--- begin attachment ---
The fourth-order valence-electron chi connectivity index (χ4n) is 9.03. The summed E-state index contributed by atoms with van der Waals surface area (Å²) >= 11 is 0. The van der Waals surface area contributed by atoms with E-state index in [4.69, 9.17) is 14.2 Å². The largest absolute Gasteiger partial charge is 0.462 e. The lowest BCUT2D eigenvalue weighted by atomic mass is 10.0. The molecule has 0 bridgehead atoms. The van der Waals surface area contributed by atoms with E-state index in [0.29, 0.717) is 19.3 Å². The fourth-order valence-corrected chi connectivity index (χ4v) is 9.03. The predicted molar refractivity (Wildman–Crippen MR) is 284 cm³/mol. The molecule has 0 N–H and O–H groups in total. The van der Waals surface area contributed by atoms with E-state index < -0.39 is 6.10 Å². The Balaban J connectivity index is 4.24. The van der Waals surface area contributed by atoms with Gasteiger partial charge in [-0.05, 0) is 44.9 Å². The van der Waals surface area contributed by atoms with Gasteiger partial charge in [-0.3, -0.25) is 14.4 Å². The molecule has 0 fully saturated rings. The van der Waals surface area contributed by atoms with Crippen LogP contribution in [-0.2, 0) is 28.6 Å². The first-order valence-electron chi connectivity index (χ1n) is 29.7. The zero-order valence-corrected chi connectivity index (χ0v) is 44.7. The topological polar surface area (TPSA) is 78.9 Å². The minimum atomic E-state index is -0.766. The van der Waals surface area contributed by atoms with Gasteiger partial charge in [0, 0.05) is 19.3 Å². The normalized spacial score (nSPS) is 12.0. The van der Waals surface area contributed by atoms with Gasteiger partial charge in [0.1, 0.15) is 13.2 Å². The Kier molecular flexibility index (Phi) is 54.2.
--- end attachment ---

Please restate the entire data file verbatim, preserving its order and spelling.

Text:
The fourth-order valence-electron chi connectivity index (χ4n) is 9.03. The summed E-state index contributed by atoms with van der Waals surface area (Å²) >= 11 is 0. The van der Waals surface area contributed by atoms with E-state index in [4.69, 9.17) is 14.2 Å². The largest absolute Gasteiger partial charge is 0.462 e. The lowest BCUT2D eigenvalue weighted by atomic mass is 10.0. The molecule has 0 bridgehead atoms. The van der Waals surface area contributed by atoms with E-state index in [0.29, 0.717) is 19.3 Å². The fourth-order valence-corrected chi connectivity index (χ4v) is 9.03. The predicted molar refractivity (Wildman–Crippen MR) is 284 cm³/mol. The molecule has 0 N–H and O–H groups in total. The van der Waals surface area contributed by atoms with E-state index < -0.39 is 6.10 Å². The Balaban J connectivity index is 4.24. The van der Waals surface area contributed by atoms with Gasteiger partial charge in [-0.05, 0) is 44.9 Å². The van der Waals surface area contributed by atoms with Gasteiger partial charge in [-0.3, -0.25) is 14.4 Å². The molecule has 0 fully saturated rings. The van der Waals surface area contributed by atoms with Crippen LogP contribution in [-0.2, 0) is 28.6 Å². The first-order valence-electron chi connectivity index (χ1n) is 29.7. The zero-order valence-corrected chi connectivity index (χ0v) is 44.7. The topological polar surface area (TPSA) is 78.9 Å². The minimum atomic E-state index is -0.766. The van der Waals surface area contributed by atoms with Gasteiger partial charge in [0, 0.05) is 19.3 Å². The normalized spacial score (nSPS) is 12.0. The van der Waals surface area contributed by atoms with Gasteiger partial charge in [0.1, 0.15) is 13.2 Å². The Kier molecular flexibility index (Phi) is 54.2.